The Perfect Role Model
It turns out I kind of hate attention.
To set this story up, I'm going to start off by stating two relevant facts:
1) When I was younger, my mother was the type to tell me very often how beautiful she thought I was (as many other parents did with their children, I'm sure).
2) Like (hopefully) many other kids did, I went through a legitimate phase where I wanted to be famous.
"The Perfect Role Model"
It turns out I kind of hate attention.
You know how malls have those salespeople who flag you down and try to get you to give them your time through some form of sorcerous, psychological manipulation?
Yeah, my family and I tended to run into those often. We usually did what most people do: avoid eye contact, keep walking, hope they go away...those sorts of things (no offense to anyone who works a promotional booth in a mall of course...). However, we managed to get reeled in every once in a while.
This particular time involved snazzy adults and a makeshift studio put together for professional photo shoots. Being a kid who was interested in becoming a celebrity, my attention was instantly drawn to them. I ended up dragging my mom over to where the fancy-looking people were and making her ask them what they were doing.
"We're setting up a talent and beauty contest," they had informed us.
Of course, I wanted in.
They ended up giving us a few fliers and telling us to return the following day for a photo shoot.
The next day, my mother did my hair and picked out my outfit. We showed up to the same spot, and I took my photos. Surprisingly (not really), we had to pay in order to get these photos mailed to us in the future. Totally fine. All part of the process. However, what they told me next gave me second thoughts.
Apparently, I had to showcase an actual talent in the talent show?
Before I'd started writing, I wasn't exactly the type of kid one would call talented. I'd never really stuck with anything long enough back then. My parents tried; it's not their fault that I quit ballet, quit piano, quit swimming, was removed from my Tae Kwon Do class (don't ask), etc. So I spent that night stressing over what nonexistent talent I could pretend to have two weeks from then.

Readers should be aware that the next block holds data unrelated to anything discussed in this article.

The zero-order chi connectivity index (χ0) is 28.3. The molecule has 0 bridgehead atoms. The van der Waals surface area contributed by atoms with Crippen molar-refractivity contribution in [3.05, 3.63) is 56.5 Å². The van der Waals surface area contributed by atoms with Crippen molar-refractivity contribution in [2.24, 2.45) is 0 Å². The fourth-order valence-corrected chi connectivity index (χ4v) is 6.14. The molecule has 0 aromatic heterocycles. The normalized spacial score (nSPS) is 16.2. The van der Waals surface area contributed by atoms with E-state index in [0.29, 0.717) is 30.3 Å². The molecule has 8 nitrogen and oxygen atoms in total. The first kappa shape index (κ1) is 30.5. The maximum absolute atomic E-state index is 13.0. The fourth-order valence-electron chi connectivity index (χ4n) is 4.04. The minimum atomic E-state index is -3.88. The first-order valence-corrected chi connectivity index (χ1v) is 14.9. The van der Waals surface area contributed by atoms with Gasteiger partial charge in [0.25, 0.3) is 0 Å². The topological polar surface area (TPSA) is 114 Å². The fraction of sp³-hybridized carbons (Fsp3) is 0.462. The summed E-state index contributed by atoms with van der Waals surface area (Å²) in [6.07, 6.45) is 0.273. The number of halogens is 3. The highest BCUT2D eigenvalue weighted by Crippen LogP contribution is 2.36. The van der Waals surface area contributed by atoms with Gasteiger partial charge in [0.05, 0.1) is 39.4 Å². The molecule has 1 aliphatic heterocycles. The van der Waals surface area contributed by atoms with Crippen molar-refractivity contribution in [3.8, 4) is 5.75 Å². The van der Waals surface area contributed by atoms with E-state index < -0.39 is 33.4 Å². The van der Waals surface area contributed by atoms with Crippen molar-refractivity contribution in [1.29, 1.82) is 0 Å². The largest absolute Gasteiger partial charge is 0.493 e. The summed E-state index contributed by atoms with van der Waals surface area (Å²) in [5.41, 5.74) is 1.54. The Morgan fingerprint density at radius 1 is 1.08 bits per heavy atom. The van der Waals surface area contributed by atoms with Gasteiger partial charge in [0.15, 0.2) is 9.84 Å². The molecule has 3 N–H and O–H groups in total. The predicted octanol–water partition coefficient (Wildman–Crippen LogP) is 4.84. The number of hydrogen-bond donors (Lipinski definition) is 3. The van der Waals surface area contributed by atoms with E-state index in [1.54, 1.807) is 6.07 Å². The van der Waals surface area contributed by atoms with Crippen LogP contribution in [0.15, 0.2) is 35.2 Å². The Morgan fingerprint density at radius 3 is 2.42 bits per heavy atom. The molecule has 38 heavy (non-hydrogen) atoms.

Before the actual talent show, however, there was a segment where the contestants simply had to introduce and give a few interesting facts about themselves.
This was the worst.
I don't even remember what the other girls said because I killed the memory, but they were all great, compared to what I went and did.
For the most part, I tried to stay true to myself. What did I like to do that I may have be able to demonstrate?
Laugh. I enjoyed laughing. I'd say that.
It was a terrible idea.
"Hi, everyone. My name is Taylor, I'm in the seventh grade... and I like to laugh."
"Hello there, Taylor! You seem like a swell person, anddd you said you like to laugh! Would you like to go ahead and laugh for us??"
*loading the most pathetic phony impersonation of a laugh you could possibly imagine*
I'm just going to attempt to type this out phonetically. Yeah.
Don't know what that was?
No one else did either.
*silence in audience and judge panel*
All of the sudden I just wanted to be off that stage and away from all the eyes because I just felt so talentless and exposed and wow I couldn't even laugh-
The silence ended rather quickly, albeit it felt like ten thick minutes of cringing and painful reflection on what I had just done. The judges allowed me to exit the stage gracefully, although they couldn't fool anyone. That was not a "great job". Thanks, though. I appreciate it.
I honestly did not want to step foot back in that competition after that day, but I had been invited to return (for some inexplicable reason), so my mom brought me back.
I thought of a "talent" to share, which was playing the violin (thanks to a mandatory music class at a charter school I attended). My father and I went out and rented a violin, and I practiced playing a little every day until it was time to go back to the mall.
I realized they were redoing the introductions and I sure as hell was not re-attempting that laugh, so I thought of a better answer for my hobby.
"Hi, my name is Taylor. I'm in the seventh grade and I like to have fun."
That would teach them! Because how was I supposed to have fun onstage? Right? :D
...Yeah, no. The answer was probably the lamest I could give, so I ended up embarrassed all over again, but at least I didn't have to make as much of an ass out of myself this time.
Afterwards, I proceeded to play my lovely, screechy rendition of "Mary Had a Little Lamb" and exit the stage. And then jumped out of a window.
I was not called back to the competition.
And I no longer wanted to be a celebrity.
Later on that day, an elderly couple had run into me when I was leaving the mall and told me I did a wonderful job. I was never more grateful for kind souls.